posted by obiwanwasabi at 5:50 AM on April 21, 2008

One reason for your craving sweet foods could be low blood sugar levels. I find dried fruits like raisins, figs, apricots etc. are good for snacking on. Try eating low GI foods so your energy levels are smoothed out.
posted by DZ-015 at 6:26 AM on April 21, 2008 [1 favorite]

Like some of the others above, quitting cold turkey is the only thing that keeps me from over-indulging in coworkers' desktop M&M dishes. It seems I can't have "just a couple". Really giving this stuff up is much easier, I've found, if I tell everyone in the office that I'm doing it, especially the person who has the candy dish. People in my office tend agonize loudly over each handful of candy anyway (Cubemate: "Guess I'll do another 20 minutes at the gym tonight!" [grabs a handful] . . . Boss: "Gah, I can't stop eating today!" [grabs a handful]), so it's not that weird if I pronounce to everyone within earshot, "I'm not eating any office candy for 8 weeks. Seriously." Knowing that other people will witness my failure if I give in to temptation makes the temptation much easier to resist.

Giving myself a time limit (8 weeks) helps too. I usually find that I've lost my taste for the goodies by that point, so they're easier to resist, but having a deadline for when I can indulge again makes it easier to give them up temporarily.
posted by vytae at 8:09 AM on April 21, 2008

I have this problem when I don't take my calcium + vit d. As long as I take it 2x a day (your body can only absorb so much at one time) I don't crave carbs or sugar. Try it, the worst that will happen is you make your bones stronger who doesn't need that!
posted by meeshell at 8:15 AM on April 21, 2008

In my experience, sugar addiction is sort of invasive but thankfully, unlike other addictions, the withdrawal period is short. In my case, it's 48 hours. Once I go past the 48 hour mark, I don't want the soda, or the candy, or the whatever. But getting to that 48 is tough. My problem is that eventually I forget and order a soda somewhere, and then I realize halfway through what I'm doing. Then I drink it again for a week or two, then quit again.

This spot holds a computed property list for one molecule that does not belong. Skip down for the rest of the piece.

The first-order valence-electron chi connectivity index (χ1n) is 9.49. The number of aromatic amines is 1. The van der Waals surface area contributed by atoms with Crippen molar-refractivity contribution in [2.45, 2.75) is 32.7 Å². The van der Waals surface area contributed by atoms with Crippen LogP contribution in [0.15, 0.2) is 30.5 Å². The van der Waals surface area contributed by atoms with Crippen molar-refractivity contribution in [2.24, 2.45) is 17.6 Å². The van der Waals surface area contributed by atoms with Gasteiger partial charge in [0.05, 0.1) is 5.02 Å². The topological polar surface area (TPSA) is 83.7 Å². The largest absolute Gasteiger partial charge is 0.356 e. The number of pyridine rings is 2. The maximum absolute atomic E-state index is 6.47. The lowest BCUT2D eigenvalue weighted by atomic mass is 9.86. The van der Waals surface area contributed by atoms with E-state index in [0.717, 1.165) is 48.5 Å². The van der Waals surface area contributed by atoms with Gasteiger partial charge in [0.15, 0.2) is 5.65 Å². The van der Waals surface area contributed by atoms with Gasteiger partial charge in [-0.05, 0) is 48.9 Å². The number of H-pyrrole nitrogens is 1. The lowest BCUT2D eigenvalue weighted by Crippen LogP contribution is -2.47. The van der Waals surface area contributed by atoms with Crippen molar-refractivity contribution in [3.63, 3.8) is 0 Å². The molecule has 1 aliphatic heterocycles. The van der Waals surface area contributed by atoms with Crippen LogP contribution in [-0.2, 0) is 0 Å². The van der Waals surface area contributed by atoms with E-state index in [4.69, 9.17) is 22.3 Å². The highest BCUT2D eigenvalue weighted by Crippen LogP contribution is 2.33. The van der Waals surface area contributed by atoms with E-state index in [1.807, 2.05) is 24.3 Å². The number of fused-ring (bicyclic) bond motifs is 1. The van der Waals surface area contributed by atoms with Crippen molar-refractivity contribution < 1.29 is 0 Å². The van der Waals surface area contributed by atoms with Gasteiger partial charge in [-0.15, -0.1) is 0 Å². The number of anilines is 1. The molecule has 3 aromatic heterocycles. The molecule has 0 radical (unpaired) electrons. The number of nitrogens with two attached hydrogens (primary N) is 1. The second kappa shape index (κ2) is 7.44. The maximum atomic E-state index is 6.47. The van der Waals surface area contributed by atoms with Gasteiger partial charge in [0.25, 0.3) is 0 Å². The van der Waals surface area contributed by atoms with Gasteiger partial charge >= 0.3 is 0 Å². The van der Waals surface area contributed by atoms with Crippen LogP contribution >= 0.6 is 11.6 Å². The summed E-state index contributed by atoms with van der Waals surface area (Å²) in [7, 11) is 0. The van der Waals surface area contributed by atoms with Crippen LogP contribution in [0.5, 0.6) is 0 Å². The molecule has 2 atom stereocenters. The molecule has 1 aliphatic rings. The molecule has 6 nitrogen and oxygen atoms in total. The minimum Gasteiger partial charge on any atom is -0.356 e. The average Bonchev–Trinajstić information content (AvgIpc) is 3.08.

Maybe I like the torture?

What I DO really like about quitting cold turkey is that later on, when you do eat something sugary again for the first time, you'll say to yourself "God this is disgusting, why did I like this so much?" Soda especially.

So, in summary: +1 for cold turkey. Granola bars w/ chocolate chips are an acceptable interim snack.
posted by TomMelee at 8:46 AM on April 21, 2008 [1 favorite]

Have you looked at the labels of those yogurts recently? You might be surprised at the amount of sugar in a supposedly healthy snack. The way to control sugar cravings for me has always to go cold turkey, not just for sugar but for most processed carbohydrates as well. Cut out flour and sugar from your diet for three days. Oatmeal too. It will be tough but at the end of it you'll probably find that you don't have any cravings at all. Then you can decide whether to keep feeling satiated and full or go back to craving sugar all the time. The choice was easy for me. But the first three days will be tough.
posted by peacheater at 9:04 AM on April 21, 2008

Don't buy sweet stuff.
posted by tiburon at 9:27 AM on April 21, 2008

What you need to do more than anything is quit denying yourself and start implementing these things as a part of a healthy overall diet. 30 M&Ms aren't that bad for you, if it's just that much. Your problem is that you keep denying yourself, giving in, and indulging far too much, it sounds.